Helping in Nepal changed my life
Helping rebuild a devastated community in Nepal became a profoundly life-changing experience for 21-year-old David Simmons — a story that he plans to share next week at a Bermuda College lecture.
“I’m happy,” David said in the wake of his work with Raleigh International’s new Nepal branch.
“I’m refreshed. Even though I’m back to routine, I know I’m taking baby steps to what is before me.”
That was not always the case: as a student at Bermuda College, David looked forward to graduating in May 2017 with his associate’s degree, but admitted to feeling “stagnant”.
That changed on April 25, 2015, when the catastrophe known as the Gorkha earthquake claimed 9,000 lives across Nepal, levelling buildings and in some cases destroying whole villages.
David, who had completed the Raleigh Bermuda programme in 2013, felt drawn to help, and turned to the international organisation to get him there.
Getting a job as a dish washer, David washed cars and held pot luck suppers to raise the $7,500 needed to get him there in June 2016.
The death of his grandfather two days before David headed off on a 40-hour journey to Kathmandu made for a bittersweet departure. David said that travelling with a female cousin his age helped him deal with the loss.
The hectic jostle outside the airport in Nepal served as a first “cultural awakening”, with many Nepalis flocking to the city in a desperate bid to support their families in the ravaged countryside.
The toll taken by the quake was apparent as David hiked with his group to the village of Chapthok, where he would spend the next 45 days. Relief efforts, robust in the wake of global headlines, had faltered. More than a year later, families remained in ruined homes, but still flocked to welcome the newcomers.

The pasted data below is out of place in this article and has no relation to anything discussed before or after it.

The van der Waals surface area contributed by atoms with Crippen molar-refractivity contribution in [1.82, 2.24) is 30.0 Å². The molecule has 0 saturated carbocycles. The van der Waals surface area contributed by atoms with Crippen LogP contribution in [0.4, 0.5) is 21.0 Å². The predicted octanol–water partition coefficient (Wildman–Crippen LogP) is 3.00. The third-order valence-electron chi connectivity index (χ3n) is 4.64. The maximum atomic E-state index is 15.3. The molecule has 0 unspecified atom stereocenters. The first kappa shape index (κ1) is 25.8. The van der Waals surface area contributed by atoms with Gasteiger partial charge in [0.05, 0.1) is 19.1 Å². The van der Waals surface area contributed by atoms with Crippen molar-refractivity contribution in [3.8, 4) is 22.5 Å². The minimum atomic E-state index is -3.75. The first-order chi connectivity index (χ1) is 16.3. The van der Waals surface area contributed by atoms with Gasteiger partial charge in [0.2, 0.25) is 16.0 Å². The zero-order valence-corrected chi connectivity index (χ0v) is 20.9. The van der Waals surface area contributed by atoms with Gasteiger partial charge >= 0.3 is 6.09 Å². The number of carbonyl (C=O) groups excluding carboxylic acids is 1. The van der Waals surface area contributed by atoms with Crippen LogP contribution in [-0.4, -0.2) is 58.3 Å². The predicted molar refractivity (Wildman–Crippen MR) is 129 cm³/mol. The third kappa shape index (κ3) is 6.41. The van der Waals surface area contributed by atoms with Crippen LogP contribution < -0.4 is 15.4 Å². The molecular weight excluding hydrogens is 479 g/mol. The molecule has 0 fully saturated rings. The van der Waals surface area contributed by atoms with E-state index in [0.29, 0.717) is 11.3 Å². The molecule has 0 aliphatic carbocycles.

“They were living with nothing and seemed to be the happiest people,” he said. “They were willing to help and fed us, allowing us to sleep in a kind of community centre, as their homes were considered uninhabitable for us.”
David and his team finished three houses in Chapthok while other Raleigh volunteers headed out to similar communities.
Aside from two project co-ordinators offering logistical assistance and two Nepalese translators, David and his team-mates were left on their own to forge working relationships and friendships.
“We basically had to make it work,” he said. “There were no options, really. I tried to just immerse myself in the culture and made sure I engaged with as many people as I could.”
Chapthok became “more than a second home to me”, and leaving at the end proved difficult and highly emotional.
David said his entire perspective had changed. He was also determined to go back.
“I have a passion in me now,” he said.
David plans to pursue an undergraduate degree, possibly in Tanzania where he first travelled with Raleigh, and become “an activist for building up underdeveloped or rural communities”.
He will share his experience as a guest of the Bermuda College Registered Student Organisation, MenSpeak, at a free public presentation on March 7, in the Blue Room, Hallett Hall from 1pm to 2.15pm.